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Statement of the officer-in-charge UNRWA: special political and decolonization committee
New York, 11 November 2019
Excellencies, Distinguished delegates, Ladies and gentlemen,
I am here today to present the report of the Commissioner-General to the General Assembly for 2018 and brief the 4th Committee on the operational and other developments affecting UNRWA, The United Nations Relief and Works Agency for Palestine Refugees in the Near East. I will also discuss the outlook for the period ahead.
I am honored to return to the Agency, which I first joined in 1989 in Gaza, during the “first Intifada”. Since then I have served in various capacities both in the field and here in Headquarters including being heavily involved in the Secretary-General’s recent reforms.
II. ORGANIZATIONAL UPDATE: LEADERSHIP CHANGES
On the 17th of August, I assumed the functions of the Deputy Commissioner-General, having been appointed by the Secretary-General soon after the departure of Ms. Sandra Mitchell. With Pierre Krähenbühl’s resignation as Commissioner-General on 6 November the Secretary-General asked that I assume the role of Officer-in-Charge of UNRWA. It is in this context that I am presenting the annual report of the Commissioner-General to the General Assembly today.
III. STAKEHOLDER OUTREACH, MANAGEMENT INITIATIVES
Under the present circumstances, with the unexpected departure of the senior leadership, ensuring continuity of our operations and providing strong leadership with a focus on essential reforms are our priorities.
These are extraordinarily difficult circumstances for any organization. They are exacerbated by the Agency’s worst cash-flow situation in its 70 year history. These are critical challenges requiring urgent attention and we will need your strong support as we move forward in order to successfully navigate through this difficult period.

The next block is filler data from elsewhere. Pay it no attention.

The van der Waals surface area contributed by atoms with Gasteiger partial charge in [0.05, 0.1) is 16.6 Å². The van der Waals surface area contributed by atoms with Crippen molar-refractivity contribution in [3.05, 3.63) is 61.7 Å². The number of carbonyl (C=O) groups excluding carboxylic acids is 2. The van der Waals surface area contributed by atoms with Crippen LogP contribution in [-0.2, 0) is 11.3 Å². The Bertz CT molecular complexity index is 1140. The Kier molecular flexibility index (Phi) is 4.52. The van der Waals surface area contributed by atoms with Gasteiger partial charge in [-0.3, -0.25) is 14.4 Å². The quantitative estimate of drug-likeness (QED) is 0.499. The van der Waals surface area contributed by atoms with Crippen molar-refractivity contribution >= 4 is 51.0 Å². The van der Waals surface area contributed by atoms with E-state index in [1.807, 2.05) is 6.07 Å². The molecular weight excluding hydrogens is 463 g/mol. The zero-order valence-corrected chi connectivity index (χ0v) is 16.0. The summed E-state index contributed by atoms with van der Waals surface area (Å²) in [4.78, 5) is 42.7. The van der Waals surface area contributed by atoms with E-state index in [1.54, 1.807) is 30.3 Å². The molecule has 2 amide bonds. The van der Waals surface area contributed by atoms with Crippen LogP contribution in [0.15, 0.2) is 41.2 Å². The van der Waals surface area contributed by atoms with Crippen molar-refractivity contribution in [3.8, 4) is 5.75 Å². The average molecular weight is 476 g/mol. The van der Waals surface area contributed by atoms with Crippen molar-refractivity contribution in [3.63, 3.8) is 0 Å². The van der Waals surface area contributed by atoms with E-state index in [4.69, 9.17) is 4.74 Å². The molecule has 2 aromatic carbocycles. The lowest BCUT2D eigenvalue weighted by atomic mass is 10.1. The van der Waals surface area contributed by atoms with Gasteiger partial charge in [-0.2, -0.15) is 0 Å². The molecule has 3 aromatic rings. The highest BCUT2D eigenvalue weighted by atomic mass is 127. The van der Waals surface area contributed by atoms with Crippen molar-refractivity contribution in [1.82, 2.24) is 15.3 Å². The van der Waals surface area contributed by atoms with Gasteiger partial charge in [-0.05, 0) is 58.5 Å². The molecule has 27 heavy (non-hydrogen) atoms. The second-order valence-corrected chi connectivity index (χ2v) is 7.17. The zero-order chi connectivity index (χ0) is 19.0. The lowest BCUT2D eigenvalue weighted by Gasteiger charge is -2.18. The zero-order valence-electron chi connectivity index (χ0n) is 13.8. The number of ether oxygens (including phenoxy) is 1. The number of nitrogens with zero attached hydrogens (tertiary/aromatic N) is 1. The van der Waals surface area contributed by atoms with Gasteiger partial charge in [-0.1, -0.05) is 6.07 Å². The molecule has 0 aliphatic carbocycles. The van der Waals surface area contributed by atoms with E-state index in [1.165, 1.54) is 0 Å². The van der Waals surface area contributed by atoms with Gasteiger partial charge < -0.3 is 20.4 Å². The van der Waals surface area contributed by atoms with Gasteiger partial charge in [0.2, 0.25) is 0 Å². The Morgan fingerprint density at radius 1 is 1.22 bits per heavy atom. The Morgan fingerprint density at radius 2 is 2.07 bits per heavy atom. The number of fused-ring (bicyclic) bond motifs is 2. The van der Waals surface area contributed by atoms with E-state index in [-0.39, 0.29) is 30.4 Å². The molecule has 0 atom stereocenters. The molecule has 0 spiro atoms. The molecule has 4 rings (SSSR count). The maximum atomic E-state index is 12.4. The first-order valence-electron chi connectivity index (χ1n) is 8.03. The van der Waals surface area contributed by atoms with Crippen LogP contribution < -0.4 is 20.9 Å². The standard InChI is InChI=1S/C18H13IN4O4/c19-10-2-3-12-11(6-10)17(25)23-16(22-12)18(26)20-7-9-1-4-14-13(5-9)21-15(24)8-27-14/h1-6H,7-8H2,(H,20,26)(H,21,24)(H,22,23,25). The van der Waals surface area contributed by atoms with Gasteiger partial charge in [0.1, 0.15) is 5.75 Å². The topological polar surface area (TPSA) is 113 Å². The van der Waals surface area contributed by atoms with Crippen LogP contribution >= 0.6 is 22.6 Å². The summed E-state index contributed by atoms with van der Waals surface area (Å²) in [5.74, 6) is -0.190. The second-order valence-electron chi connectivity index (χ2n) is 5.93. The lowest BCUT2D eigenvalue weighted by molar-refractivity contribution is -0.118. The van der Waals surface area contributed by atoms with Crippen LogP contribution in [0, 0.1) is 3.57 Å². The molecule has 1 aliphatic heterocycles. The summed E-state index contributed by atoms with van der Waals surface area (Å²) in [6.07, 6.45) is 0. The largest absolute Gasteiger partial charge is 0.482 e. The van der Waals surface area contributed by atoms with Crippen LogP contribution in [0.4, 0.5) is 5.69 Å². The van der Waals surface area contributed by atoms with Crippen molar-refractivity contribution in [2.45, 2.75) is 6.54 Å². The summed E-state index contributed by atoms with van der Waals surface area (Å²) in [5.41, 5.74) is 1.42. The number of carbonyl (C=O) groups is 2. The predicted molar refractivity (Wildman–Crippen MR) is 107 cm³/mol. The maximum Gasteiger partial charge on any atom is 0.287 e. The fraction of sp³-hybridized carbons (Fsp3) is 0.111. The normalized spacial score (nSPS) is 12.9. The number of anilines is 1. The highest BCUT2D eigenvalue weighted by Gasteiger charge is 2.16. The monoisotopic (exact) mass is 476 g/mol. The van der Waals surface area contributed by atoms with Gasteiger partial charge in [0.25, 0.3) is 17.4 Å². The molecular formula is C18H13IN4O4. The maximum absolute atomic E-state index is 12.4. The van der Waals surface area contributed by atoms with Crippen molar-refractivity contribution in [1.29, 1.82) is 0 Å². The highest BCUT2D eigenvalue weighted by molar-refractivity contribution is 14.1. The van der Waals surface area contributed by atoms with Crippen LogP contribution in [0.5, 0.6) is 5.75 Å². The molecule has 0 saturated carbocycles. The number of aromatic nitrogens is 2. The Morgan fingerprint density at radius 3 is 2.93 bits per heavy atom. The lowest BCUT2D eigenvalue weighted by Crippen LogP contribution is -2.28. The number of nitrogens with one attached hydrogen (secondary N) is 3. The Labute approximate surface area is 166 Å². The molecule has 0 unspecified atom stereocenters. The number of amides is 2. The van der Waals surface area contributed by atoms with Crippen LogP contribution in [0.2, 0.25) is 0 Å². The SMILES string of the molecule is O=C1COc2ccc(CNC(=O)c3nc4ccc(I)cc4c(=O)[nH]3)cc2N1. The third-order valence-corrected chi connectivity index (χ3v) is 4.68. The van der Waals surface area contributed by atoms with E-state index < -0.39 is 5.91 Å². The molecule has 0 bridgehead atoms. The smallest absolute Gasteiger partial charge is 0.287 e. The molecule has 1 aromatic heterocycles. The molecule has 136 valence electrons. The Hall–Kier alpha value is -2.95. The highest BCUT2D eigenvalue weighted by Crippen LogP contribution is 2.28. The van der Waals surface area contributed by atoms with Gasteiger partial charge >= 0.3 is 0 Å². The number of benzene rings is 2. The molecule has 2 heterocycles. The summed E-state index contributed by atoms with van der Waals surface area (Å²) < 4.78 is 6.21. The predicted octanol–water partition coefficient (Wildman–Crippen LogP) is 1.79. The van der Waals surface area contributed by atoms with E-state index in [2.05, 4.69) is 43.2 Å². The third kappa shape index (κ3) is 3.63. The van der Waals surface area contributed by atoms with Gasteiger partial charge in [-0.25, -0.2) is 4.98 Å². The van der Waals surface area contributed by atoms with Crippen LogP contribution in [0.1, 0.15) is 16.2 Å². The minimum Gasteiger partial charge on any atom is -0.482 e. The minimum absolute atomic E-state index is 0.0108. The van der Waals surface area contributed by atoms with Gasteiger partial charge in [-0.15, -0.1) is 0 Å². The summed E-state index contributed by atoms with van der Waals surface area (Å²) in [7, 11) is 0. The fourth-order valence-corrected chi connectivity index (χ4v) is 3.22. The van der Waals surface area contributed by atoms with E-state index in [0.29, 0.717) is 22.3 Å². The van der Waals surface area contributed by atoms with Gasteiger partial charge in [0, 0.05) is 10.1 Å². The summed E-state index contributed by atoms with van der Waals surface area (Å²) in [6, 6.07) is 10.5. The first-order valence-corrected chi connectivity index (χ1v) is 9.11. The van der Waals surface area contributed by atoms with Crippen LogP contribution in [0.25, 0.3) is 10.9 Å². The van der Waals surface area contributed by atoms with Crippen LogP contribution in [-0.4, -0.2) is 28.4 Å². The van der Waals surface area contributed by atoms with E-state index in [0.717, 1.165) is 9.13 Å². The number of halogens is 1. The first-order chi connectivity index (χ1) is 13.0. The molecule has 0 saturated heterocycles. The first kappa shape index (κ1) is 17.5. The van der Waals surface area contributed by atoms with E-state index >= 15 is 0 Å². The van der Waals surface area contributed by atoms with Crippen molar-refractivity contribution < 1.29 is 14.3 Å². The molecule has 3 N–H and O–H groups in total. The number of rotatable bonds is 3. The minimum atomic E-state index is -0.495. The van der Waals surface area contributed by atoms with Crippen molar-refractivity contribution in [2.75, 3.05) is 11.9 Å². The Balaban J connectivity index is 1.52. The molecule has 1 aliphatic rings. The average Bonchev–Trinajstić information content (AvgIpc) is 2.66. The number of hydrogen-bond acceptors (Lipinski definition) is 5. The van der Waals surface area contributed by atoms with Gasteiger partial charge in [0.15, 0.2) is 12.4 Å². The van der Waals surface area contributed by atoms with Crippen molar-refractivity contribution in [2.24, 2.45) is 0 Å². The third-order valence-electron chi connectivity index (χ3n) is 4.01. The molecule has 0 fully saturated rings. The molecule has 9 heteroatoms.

Externally I continue reaching out to our partners, bilateral and multilateral, within our areas of operation as well as in capitals, as well as through the Permanent Missions here in New York. Engagement has been positive and candid - as it should be.
Events leading to UNRWA’s rapid leadership transition prompted an internal review and the development of a range of management initiatives. I should stress at this point that the Agency’s resilience is remarkable. Despite the extraordinarily challenging situation, the Agency has regained focus and worked diligently on how it can emerge stronger and ensure it is better able to implement its mandate to the benefit of Palestine refugees. They include:
- Revitalizing interaction between UNRWA and the Advisory Commission, which was created by the General Assembly through its founding resolution in 1949 to advise and assist the Commissioner-General in the execution of its mandate. The relationship is strong; but both want to step it up. More dialogue, and greater scope and quality of our reporting can enable the Commission to provide strategic advice robustly addressing our financial challenges and capacity to implement our mandate.
- Re-delegating authority and accountability to the fields and HQ Directors, after years of financial crisis led had led to perhaps an over centralization. We will bring operational management and decision-making closer to the ground where it belongs, drawing on vision and strategy of the Secretary-General.
- Further augmenting transparency and oversight, reviewing human resource management to ensure simplification and streamlining of process, with the ultimate goal of developing a workforce best able to tackle our evolving challenges, focusing on gender, the introduction of an informal dispute resolution mechanism, strengthening ethics, and aligning these with best UN practice where appropriate.
IV. FINANCIAL SITUATION
Excellencies, Distinguished delegates,
I wish to turn your attention to UNRWA’s financial situation. Last year, the Commissioner-General reported on the shortfall of $446 M following withdrawal of funding by our largest single donor in January. By November of 2018 the shortfall was reduced to $64 million, and momentum remained in our favor as partners stepped forward with additional resources to close the gap.
I do not wish to sound dramatic, but we are in an even more critical situation today than November of last year during what is the worst financial shock in our history. Our funding gap is $89M - $25M larger than the Fourth Quarter of 2018. Unless contributions are received in the coming days we will not be able to make November payroll for our 30,000 staff. Core service delivery and our emergency operations are at imminent risk.
Already, vendor payments are being deferred as we have virtually no cash, and no working capital reserves.